History lesson anyone? Well then…..

Corrugated roofing is a popular choice for rural homes, southeastern homes, and even military communities primarily because it is easily transported, lightweight, and durable.

Corrugated roofing was invented by the British architect and engineer Henry Palmer, who worked for the London Dock Company. It was originally known as CGI, which stood for corrugated wrought iron. In its earliest form, CGI exhibited strength, corrosion resistance, and convenient transportation, all of which led to its desirability in the production of prefabricated structures by skilled workers. Just prior to the turn of the 19th century, CGI became known as a staple construction material in the United States, New Zealand, Australia and India.

Up until this time, corrugated sheet metal roofing was mainly only used for commercial and industrial purposes. A drive through an agricultural or industrial area of America or Australia would commonly bring about scenes of buildings built with wavy, corrugated roofing that often times had signs of rust on it. In today’s market technology has brought about desirable properties that include rust resistant features and multiple color choices.

In terms of construction, the corrugated sheets are laid similar to the method used with tiled shingles, where an overlap exists between two or three neighboring sheets, with each overlap measuring about 150 mm. This overlap, when performer properly, makes corrugated roofs completely waterproof.

In the corrugation process today, roofers utilize a method called roll forming. This is a highly automated process that is good for reducing costs that come with labor, and consequently increasing the efficiency involved in production. Other parts of the sheet-making process include pulling off large rolls of corrugated metal through rolling dies that are responsible for the recognizable waves that this type of roofing is known for. While the waves are usually rounded, different shapes and sizes can be achieved simply by changing the dies.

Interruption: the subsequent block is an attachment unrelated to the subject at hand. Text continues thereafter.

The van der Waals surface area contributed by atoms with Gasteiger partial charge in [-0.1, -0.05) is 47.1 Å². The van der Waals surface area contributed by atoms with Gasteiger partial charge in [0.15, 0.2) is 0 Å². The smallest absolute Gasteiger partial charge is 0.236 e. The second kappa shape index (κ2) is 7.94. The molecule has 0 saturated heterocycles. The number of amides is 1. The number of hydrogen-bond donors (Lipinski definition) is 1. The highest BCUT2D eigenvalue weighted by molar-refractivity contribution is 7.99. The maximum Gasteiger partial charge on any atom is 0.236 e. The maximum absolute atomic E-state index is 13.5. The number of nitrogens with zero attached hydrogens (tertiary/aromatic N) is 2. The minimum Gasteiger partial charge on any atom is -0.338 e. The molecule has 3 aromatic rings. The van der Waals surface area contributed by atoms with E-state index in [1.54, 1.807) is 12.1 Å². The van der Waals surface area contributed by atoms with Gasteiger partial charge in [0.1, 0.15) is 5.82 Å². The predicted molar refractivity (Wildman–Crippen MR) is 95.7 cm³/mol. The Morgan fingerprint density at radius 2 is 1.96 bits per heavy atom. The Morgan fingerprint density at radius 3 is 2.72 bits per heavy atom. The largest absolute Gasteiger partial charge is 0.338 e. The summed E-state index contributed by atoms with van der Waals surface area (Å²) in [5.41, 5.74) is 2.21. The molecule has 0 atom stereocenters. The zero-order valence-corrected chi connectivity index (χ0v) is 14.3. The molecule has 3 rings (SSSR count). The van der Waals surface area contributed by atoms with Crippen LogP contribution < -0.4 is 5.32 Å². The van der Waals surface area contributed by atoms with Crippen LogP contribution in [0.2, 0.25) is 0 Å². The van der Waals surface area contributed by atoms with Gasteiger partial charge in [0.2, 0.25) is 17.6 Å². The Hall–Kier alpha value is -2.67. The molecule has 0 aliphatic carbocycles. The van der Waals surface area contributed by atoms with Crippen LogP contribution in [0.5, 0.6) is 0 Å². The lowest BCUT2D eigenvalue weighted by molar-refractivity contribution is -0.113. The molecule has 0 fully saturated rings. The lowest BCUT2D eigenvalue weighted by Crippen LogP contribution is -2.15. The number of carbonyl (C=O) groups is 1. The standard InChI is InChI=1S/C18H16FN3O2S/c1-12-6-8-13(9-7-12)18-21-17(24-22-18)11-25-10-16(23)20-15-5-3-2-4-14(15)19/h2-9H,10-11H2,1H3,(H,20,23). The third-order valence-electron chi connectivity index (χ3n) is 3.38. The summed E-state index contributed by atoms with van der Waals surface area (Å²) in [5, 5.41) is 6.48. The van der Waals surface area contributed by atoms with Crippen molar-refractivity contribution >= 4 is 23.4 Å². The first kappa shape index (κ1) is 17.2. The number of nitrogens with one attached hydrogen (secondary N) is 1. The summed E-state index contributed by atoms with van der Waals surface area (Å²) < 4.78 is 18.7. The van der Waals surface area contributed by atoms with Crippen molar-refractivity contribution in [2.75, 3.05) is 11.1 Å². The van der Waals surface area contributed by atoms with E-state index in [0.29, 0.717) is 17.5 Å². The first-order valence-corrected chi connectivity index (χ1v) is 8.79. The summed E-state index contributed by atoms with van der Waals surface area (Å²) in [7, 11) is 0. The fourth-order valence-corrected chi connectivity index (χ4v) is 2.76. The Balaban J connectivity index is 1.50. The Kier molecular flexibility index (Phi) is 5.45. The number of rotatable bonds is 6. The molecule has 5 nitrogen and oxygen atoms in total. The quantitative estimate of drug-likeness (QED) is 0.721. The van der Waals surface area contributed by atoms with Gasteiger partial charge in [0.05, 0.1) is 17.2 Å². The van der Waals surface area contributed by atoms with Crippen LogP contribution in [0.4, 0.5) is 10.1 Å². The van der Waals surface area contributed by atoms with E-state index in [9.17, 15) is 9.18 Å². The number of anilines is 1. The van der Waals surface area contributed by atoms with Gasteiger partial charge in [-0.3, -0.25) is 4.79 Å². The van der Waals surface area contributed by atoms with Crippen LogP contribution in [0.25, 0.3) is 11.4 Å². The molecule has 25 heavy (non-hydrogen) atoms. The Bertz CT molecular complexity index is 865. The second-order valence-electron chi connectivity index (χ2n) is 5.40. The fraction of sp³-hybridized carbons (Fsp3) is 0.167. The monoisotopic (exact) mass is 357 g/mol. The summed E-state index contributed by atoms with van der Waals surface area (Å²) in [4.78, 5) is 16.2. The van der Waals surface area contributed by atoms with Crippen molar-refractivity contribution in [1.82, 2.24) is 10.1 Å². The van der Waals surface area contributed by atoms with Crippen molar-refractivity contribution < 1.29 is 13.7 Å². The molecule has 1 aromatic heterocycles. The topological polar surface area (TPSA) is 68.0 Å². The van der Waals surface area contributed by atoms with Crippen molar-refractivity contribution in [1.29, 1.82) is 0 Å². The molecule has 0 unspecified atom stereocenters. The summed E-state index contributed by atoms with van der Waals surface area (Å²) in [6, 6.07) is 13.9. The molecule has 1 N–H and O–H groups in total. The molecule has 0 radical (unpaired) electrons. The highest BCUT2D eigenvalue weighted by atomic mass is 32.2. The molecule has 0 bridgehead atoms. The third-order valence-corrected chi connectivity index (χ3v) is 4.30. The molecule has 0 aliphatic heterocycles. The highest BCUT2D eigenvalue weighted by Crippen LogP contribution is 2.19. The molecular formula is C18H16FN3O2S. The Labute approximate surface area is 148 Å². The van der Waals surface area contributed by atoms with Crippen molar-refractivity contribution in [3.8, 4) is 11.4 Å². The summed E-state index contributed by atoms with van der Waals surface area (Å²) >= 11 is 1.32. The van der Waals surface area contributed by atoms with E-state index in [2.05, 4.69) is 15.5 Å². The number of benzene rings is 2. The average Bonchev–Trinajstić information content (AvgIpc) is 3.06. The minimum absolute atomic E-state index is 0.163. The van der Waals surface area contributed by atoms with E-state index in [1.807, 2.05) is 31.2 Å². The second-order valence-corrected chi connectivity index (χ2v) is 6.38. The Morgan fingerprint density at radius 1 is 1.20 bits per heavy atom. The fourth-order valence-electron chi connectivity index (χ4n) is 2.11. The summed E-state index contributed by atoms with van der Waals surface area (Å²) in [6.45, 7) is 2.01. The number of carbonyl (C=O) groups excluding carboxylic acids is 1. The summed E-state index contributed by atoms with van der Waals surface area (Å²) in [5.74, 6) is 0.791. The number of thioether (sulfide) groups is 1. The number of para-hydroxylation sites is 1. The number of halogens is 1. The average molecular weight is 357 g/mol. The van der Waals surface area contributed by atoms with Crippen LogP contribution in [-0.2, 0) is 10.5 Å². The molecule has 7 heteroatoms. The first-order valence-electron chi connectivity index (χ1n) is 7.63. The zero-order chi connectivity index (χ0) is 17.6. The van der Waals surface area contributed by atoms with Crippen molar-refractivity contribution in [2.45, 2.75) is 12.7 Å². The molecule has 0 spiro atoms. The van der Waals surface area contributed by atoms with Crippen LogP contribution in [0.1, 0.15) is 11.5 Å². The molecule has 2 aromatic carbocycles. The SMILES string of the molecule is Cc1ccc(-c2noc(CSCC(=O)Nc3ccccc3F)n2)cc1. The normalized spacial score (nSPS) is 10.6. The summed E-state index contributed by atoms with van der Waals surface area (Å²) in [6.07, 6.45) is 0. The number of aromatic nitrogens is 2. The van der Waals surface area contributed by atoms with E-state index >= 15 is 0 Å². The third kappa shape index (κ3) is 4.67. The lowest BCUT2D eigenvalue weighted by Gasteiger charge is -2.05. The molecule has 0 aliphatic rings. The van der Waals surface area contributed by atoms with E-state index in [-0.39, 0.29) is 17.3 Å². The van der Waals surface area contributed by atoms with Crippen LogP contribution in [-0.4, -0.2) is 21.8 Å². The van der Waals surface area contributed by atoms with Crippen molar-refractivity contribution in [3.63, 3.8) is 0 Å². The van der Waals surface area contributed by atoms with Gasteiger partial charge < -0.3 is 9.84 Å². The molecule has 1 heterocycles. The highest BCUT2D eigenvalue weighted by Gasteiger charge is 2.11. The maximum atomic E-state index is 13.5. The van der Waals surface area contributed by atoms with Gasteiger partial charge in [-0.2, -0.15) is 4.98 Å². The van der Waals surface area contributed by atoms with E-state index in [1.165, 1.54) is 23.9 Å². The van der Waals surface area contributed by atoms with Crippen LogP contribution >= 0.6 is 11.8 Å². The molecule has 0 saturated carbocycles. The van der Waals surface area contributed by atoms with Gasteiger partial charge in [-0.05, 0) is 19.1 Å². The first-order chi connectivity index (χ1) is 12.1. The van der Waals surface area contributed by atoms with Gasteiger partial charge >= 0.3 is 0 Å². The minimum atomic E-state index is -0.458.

Beyond all that though, metal roofing is attractive. With the color options it can easily be selected to best match the color of your home and because of its strength it can withstand high winds making it especially useful on tiny house trailers. All of these factors help us decided that for our tiny house we wanted metal and metal alone. We felt it would give us the “old farmhouse” look we wanted! To achieve this we researched online and found Gulf Coast Supply & Manufacturing; a metal roofing company out of Horseshoe Beach, FL. We opted to go with the Gulf Seam system which is only one offering from their six roofing choices.

The Gulf Seam roof system is the finest roofing offered by Gulf Coast Supply & Manufacturing. Panels are available in 3 different widths, over 20 different colors, and in custom lengths to fit any job. the 1 3/4″ rib height offeres a bold look, while providing strength and weather tightness to withstand almost any weather condition. The concealed clip fasteners secure the panels while allowing them to expand and contract with changing temperatures. Panels can be formed on-site or shipped from Gulf Coast Supply’s facility.

Because the Gulf Seam system is a bit more complex than just screwing panels to the roof we also opted to hire a very professional and talented installer here locally. With his efforts and our choice in products we feel like the final result is one we will be proud of for years to come!

Below is the full How-To video (in two parts) for installing a metal roof.